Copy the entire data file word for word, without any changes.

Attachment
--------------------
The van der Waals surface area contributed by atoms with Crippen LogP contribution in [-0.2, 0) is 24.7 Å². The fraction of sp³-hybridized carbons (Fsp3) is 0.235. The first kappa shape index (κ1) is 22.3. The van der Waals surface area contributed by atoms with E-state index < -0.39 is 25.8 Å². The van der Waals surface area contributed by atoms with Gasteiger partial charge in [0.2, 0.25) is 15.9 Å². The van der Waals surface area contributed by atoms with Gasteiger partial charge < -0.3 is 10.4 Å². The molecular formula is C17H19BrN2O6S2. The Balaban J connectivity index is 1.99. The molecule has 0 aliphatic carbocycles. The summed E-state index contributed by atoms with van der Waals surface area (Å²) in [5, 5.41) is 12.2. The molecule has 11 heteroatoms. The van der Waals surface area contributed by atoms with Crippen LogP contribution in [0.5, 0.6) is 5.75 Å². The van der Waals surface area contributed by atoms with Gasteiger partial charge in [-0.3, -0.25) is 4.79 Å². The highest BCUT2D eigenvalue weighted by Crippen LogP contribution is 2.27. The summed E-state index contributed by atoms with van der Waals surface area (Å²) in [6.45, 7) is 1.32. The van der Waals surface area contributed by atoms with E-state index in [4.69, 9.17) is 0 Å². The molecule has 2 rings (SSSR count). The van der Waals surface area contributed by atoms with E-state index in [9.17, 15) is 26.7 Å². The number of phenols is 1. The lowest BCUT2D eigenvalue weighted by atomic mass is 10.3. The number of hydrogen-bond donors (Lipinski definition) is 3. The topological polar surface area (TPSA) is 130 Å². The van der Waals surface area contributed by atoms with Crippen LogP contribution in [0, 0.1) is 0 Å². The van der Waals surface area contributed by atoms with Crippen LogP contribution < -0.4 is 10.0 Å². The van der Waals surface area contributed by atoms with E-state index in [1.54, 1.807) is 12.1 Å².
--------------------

The van der Waals surface area contributed by atoms with Crippen LogP contribution in [-0.2, 0) is 24.7 Å². The fraction of sp³-hybridized carbons (Fsp3) is 0.235. The first kappa shape index (κ1) is 22.3. The van der Waals surface area contributed by atoms with E-state index < -0.39 is 25.8 Å². The van der Waals surface area contributed by atoms with Gasteiger partial charge in [0.2, 0.25) is 15.9 Å². The van der Waals surface area contributed by atoms with Gasteiger partial charge < -0.3 is 10.4 Å². The molecular formula is C17H19BrN2O6S2. The Balaban J connectivity index is 1.99. The molecule has 0 aliphatic carbocycles. The summed E-state index contributed by atoms with van der Waals surface area (Å²) in [5, 5.41) is 12.2. The molecule has 11 heteroatoms. The van der Waals surface area contributed by atoms with Crippen LogP contribution in [0.5, 0.6) is 5.75 Å². The van der Waals surface area contributed by atoms with Gasteiger partial charge in [-0.3, -0.25) is 4.79 Å². The highest BCUT2D eigenvalue weighted by Crippen LogP contribution is 2.27. The summed E-state index contributed by atoms with van der Waals surface area (Å²) in [6.45, 7) is 1.32. The van der Waals surface area contributed by atoms with E-state index in [4.69, 9.17) is 0 Å². The molecule has 2 rings (SSSR count). The van der Waals surface area contributed by atoms with E-state index in [9.17, 15) is 26.7 Å². The number of phenols is 1. The lowest BCUT2D eigenvalue weighted by atomic mass is 10.3. The number of hydrogen-bond donors (Lipinski definition) is 3. The topological polar surface area (TPSA) is 130 Å². The van der Waals surface area contributed by atoms with Crippen LogP contribution in [0, 0.1) is 0 Å². The van der Waals surface area contributed by atoms with Crippen LogP contribution < -0.4 is 10.0 Å². The van der Waals surface area contributed by atoms with E-state index in [1.54, 1.807) is 12.1 Å².